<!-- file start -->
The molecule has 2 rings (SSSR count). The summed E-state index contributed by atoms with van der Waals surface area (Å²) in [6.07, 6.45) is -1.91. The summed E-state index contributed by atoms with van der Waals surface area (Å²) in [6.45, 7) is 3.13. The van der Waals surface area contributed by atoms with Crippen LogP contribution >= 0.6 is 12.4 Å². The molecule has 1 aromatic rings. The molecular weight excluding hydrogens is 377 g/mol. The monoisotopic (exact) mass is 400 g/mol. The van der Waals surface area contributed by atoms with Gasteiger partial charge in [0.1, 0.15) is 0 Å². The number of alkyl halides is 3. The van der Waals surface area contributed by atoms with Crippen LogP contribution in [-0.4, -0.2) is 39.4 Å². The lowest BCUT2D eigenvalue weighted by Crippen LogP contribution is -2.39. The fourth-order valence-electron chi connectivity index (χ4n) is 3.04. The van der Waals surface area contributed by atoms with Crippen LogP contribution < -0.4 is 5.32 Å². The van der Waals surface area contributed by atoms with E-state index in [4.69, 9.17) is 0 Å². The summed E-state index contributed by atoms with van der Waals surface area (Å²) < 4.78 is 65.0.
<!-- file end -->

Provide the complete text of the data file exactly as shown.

The molecule has 2 rings (SSSR count). The summed E-state index contributed by atoms with van der Waals surface area (Å²) in [6.07, 6.45) is -1.91. The summed E-state index contributed by atoms with van der Waals surface area (Å²) in [6.45, 7) is 3.13. The van der Waals surface area contributed by atoms with Crippen LogP contribution >= 0.6 is 12.4 Å². The molecule has 1 aromatic rings. The molecular weight excluding hydrogens is 377 g/mol. The monoisotopic (exact) mass is 400 g/mol. The van der Waals surface area contributed by atoms with Gasteiger partial charge in [0.1, 0.15) is 0 Å². The number of alkyl halides is 3. The van der Waals surface area contributed by atoms with Crippen LogP contribution in [-0.4, -0.2) is 39.4 Å². The lowest BCUT2D eigenvalue weighted by Crippen LogP contribution is -2.39. The fourth-order valence-electron chi connectivity index (χ4n) is 3.04. The van der Waals surface area contributed by atoms with Crippen LogP contribution < -0.4 is 5.32 Å². The van der Waals surface area contributed by atoms with E-state index in [4.69, 9.17) is 0 Å². The summed E-state index contributed by atoms with van der Waals surface area (Å²) < 4.78 is 65.0.